Every software developer has a list of things they wish they’d done differently when learning to code. Of course, no one ever succeeds without mistakes but you can make your coding journey much smoother and pain-free by learning from the errors of others.
Let’s look at ten common mistakes that almost every beginner Java programmer makes. See if you can relate to any of them and apply the accompanying tips to continue making progress in your programming journey.
1. Doubting Your Skills and Capabilities
Have you ever found yourself doubting if you’re smart enough to be a programmer? You’re certainly not alone. Almost everyone feels that way when faced with daunting challenges. However, it would be a mistake to give up, feeling that you’re just not cut out to be a developer.
One way to overcome this problem is to find a community of like-minded learners who are at your level. You’ll quickly understand that you’re not the only one who struggles with grasping certain concepts and you’ll gain confidence from talking about code with others.
It’s also a good idea to focus on your strengths while taking steps to improve your abilities. If you don’t give up on learning to code, you’ll eventually master it and be happy you persevered.
2. Coding Without a Plan
Another common mistake beginner programmers make is starting to write code once they come up with an idea. Of course, it can be very exciting to get started on a project with all the thoughts flowing in your head. However, you’ll often quickly run into issues that could have been avoided if you took some time to carefully plan ahead.
Before getting started on coding projects, you’ll want to make sure you properly understand the requirements, do some research, and consider different scenarios. Programming is more than just writing code, so it’s best to approach it in the following sequence: think, research, plan, write, validate, and modify.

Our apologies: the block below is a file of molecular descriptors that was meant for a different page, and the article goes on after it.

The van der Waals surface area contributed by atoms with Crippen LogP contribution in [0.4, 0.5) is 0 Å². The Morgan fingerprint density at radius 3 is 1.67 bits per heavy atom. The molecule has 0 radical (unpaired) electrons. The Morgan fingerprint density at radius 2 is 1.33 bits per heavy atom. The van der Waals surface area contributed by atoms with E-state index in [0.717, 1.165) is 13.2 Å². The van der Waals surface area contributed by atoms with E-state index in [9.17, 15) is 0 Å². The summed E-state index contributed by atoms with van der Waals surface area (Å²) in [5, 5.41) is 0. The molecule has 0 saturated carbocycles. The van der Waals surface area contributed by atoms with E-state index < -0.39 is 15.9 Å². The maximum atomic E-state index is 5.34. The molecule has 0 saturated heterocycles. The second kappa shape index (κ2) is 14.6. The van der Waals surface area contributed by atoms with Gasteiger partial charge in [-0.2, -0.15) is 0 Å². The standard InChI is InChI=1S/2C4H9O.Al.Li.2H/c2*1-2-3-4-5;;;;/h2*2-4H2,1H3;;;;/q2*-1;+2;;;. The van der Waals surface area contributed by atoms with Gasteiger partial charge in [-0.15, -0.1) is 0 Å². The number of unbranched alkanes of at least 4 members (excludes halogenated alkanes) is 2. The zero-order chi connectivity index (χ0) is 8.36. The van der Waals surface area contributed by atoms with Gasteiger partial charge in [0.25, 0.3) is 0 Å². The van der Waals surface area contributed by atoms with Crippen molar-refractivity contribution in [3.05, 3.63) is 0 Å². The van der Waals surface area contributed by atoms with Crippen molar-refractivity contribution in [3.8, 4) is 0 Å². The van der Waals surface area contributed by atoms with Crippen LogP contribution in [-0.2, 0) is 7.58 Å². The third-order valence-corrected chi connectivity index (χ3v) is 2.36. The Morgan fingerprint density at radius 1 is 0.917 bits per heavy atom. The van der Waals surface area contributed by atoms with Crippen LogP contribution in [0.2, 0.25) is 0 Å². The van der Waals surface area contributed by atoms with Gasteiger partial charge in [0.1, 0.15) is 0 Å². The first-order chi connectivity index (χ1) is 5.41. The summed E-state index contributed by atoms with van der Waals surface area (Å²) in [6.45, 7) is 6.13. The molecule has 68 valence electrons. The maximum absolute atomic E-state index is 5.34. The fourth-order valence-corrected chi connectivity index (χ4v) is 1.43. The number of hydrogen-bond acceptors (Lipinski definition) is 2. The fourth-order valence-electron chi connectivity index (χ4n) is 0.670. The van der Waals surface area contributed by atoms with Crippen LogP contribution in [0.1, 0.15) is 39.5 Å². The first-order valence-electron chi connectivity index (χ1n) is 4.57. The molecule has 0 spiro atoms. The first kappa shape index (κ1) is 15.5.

3. Ending Up in Research Hell
When you’re new to programming, it can be difficult to know what languages and technologies to focus on. As a result, it’s easy to end up in a loop of endlessly researching technologies without really learning anything.
Instead of spending so much time exploring the vast selection of technologies and tools available for building software today, pick a time-tested, in-demand language such as Java and only look into the tools you need to learn it. Once you’ve mastered one programming language, you’ll find it a lot easier to learn any other language you want.
4. Not Practicing Enough
When learning to code, it’s very easy to fall into the trap of following a step-by-step tutorial to build a project and feeling like you’ve learned a lot. However, when you try to build something similar without the tutorial, you often find that you actually didn’t fully understand everything that was demonstrated.
Practice is key to mastering programming. Rather than simply moving from one course to the next, take time to build your own stuff. Doing so will bring you face to face with challenges that you wouldn’t have encountered otherwise. You’ll learn how to overcome such issues and better internalize the concepts you’re learning.
While many beginners realize the importance of practice, most often find it difficult to practice coding consistently. It can be easy to lose motivation when you get stuck with complicated tasks.
Fortunately, you can overcome these obstacles with the CodeGym online tutorial, an interactive Java programming course that is built around practice. You learn primarily by solving tasks that increase in complexity as you progress through the course. By the time you’re done with the over 1,200 tasks on the site, you’ll have over 300 hours of practical experience and real-world Java programming skills.